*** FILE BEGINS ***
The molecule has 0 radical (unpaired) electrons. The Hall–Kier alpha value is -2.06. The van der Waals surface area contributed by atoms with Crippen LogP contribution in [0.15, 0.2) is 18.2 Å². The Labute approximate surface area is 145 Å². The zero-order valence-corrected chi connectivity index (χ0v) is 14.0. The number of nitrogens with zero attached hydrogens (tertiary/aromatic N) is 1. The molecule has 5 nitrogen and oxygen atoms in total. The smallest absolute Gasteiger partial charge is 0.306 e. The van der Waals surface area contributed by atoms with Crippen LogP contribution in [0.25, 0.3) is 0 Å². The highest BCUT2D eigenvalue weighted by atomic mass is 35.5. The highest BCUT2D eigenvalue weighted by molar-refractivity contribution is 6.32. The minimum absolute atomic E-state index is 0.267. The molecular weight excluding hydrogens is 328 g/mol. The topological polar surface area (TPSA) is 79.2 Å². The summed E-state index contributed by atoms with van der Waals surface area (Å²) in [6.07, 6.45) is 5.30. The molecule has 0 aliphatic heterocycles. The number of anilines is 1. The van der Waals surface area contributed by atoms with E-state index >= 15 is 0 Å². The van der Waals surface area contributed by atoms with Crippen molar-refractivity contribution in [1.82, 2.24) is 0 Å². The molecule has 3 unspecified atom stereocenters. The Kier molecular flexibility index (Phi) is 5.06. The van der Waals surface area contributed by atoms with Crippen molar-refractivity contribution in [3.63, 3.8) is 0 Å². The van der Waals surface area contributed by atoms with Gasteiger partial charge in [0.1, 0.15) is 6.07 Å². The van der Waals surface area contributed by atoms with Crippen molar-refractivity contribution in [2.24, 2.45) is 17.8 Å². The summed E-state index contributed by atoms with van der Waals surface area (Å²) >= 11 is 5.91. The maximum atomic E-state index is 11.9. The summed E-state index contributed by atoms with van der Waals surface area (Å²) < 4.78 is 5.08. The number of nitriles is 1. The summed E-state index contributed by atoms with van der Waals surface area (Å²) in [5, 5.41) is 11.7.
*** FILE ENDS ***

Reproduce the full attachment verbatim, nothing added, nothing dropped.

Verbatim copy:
The molecule has 0 radical (unpaired) electrons. The Hall–Kier alpha value is -2.06. The van der Waals surface area contributed by atoms with Crippen LogP contribution in [0.15, 0.2) is 18.2 Å². The Labute approximate surface area is 145 Å². The zero-order valence-corrected chi connectivity index (χ0v) is 14.0. The number of nitrogens with zero attached hydrogens (tertiary/aromatic N) is 1. The molecule has 5 nitrogen and oxygen atoms in total. The smallest absolute Gasteiger partial charge is 0.306 e. The van der Waals surface area contributed by atoms with Crippen LogP contribution in [0.25, 0.3) is 0 Å². The highest BCUT2D eigenvalue weighted by atomic mass is 35.5. The highest BCUT2D eigenvalue weighted by molar-refractivity contribution is 6.32. The minimum absolute atomic E-state index is 0.267. The molecular weight excluding hydrogens is 328 g/mol. The topological polar surface area (TPSA) is 79.2 Å². The summed E-state index contributed by atoms with van der Waals surface area (Å²) in [6.07, 6.45) is 5.30. The molecule has 0 aliphatic heterocycles. The number of anilines is 1. The van der Waals surface area contributed by atoms with E-state index >= 15 is 0 Å². The van der Waals surface area contributed by atoms with Crippen molar-refractivity contribution in [1.82, 2.24) is 0 Å². The molecule has 3 unspecified atom stereocenters. The Kier molecular flexibility index (Phi) is 5.06. The van der Waals surface area contributed by atoms with Crippen molar-refractivity contribution in [3.63, 3.8) is 0 Å². The van der Waals surface area contributed by atoms with Gasteiger partial charge in [0.1, 0.15) is 6.07 Å². The van der Waals surface area contributed by atoms with Crippen molar-refractivity contribution in [2.24, 2.45) is 17.8 Å². The summed E-state index contributed by atoms with van der Waals surface area (Å²) >= 11 is 5.91. The maximum atomic E-state index is 11.9. The summed E-state index contributed by atoms with van der Waals surface area (Å²) < 4.78 is 5.08. The number of nitriles is 1. The summed E-state index contributed by atoms with van der Waals surface area (Å²) in [5, 5.41) is 11.7.